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Resistance training and chronic disease: A Summary of the Current Evidence

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Abstract

Learning Objectives To understand that the effects of RT have been examined in persons with various chronic diseases, including cardiovascular disease, cancer, type 2 diabetes, chronic obstructive pulmonary disease, chronic kidney disease, Parkinson's disease, multiple sclerosis, fibromyalgia, and HIV/AIDS. To recognize that RT can be used as a tool to manage the wide array of debilitating symptoms experienced by various populations with chronic disease. To review the guidelines for developing an RT program for a select number of chronic disease populations. To gain the knowledge needed to further explore the research examining the effects of RT on chronic disease.
RESISTANCE TRAINING AND
CHRONIC DISEASE
A Summary of the Current Evidence
by Joseph T. Ciccolo,Ph.D., CSCS and Sanaz Nosrat, M.A.
Learning Objectives
To understand that the effects
of RT have been examined in per-
sons with various chronic dis-
eases, including cardiovascular
disease, cancer, type 2 diabetes,
chronic obstructive pulmonary
disease, chronic kidney disease,
Parkinsons disease, multiple scle-
rosis, fibromyalgia, and HIV/AIDS.
To recognize that RT can be
used as a tool to manage the wide
array of debilitating symptoms ex-
perienced by various populations
with chronic disease.
To review the guidelines for
developing an RT program for a
select number of chronic disease
populations.
To gain the knowledge needed
to further explore the research
examining the effects of RT on
chronic disease.
Key words: Resistance Training,
Chronic Disease, Muscular Strength,
Physical Function, Quality of Life
It is currently estimated that half of all American adults have at least one chronic
disease, which may include heart disease, cancer, type 2 diabetes, or chronic ob-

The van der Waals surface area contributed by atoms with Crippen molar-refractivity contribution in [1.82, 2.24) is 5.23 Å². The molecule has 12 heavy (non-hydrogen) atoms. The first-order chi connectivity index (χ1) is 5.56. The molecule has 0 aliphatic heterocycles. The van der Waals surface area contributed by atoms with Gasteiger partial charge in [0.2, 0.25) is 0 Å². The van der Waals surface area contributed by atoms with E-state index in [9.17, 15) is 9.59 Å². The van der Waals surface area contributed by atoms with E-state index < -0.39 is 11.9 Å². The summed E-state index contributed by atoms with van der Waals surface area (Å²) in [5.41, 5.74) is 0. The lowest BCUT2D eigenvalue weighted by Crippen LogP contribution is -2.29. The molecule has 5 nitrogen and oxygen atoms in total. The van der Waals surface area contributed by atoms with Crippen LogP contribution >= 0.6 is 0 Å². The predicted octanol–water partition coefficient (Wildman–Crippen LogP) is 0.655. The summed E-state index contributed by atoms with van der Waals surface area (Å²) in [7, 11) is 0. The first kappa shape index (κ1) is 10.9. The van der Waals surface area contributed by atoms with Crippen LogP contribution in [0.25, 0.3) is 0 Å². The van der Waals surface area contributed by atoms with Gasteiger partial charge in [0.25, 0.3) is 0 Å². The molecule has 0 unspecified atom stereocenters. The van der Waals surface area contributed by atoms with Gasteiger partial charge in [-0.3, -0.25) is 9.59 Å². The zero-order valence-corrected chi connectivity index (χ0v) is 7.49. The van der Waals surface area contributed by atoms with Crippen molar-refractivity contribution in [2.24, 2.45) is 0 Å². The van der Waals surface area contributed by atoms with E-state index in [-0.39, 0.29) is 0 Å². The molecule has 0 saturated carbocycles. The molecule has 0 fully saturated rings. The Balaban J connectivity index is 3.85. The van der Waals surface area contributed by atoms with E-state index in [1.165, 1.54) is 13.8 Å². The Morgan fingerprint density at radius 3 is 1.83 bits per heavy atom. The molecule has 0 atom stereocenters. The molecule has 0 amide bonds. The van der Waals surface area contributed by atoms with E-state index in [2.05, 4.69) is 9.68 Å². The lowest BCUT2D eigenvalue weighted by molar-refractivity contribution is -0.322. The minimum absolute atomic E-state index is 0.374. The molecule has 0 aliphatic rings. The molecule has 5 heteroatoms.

structive pulmonary disease (COPD) (31). The resulting effect of this level of illness
is astounding. In 2010, 86% of all health care spending was for those with one or
more chronic medical conditions, and seven of the top 10 causes of death were
chronic diseases (31). As such, efforts to limit the progression and reduce the intensity of
the symptoms experienced with chronic disease are desperately needed. Regular exercise,
of course, is a powerful behavior that can impact positively many of the most common dis-
eases experienced. Historically, aerobic exercise (and walking, in particular) has been the
most widely promoted form ofphysical activity; however, in 2008, the U.S. Department of
Health and Human Services released the first formal recommendation for Americans to
participate in at least 2 d/wk of resistance training (RT) as part of the national physical
activity guidelines. Since then, there has been a small bump in the participation rates of
RT (Figure 1), but the numbers remain low. Although there isno doubt that the continued
promotion of RT for apparently healthy adults is needed, efforts to encourage RT among
those with a current chronic disease also are critically important. Thus, the purpose of this
article is to promote the participation in RT by those with a chronic disease by (1) provid-
ing a brief summary of its positive effects on various chronic diseases and their associated
symptoms and (2) providing practical information and a guideline for developing an RT
program for a select number of chronic disease populations.
RESEARCH ON RESISTANCE TRAINING AND CHRONIC DISEASE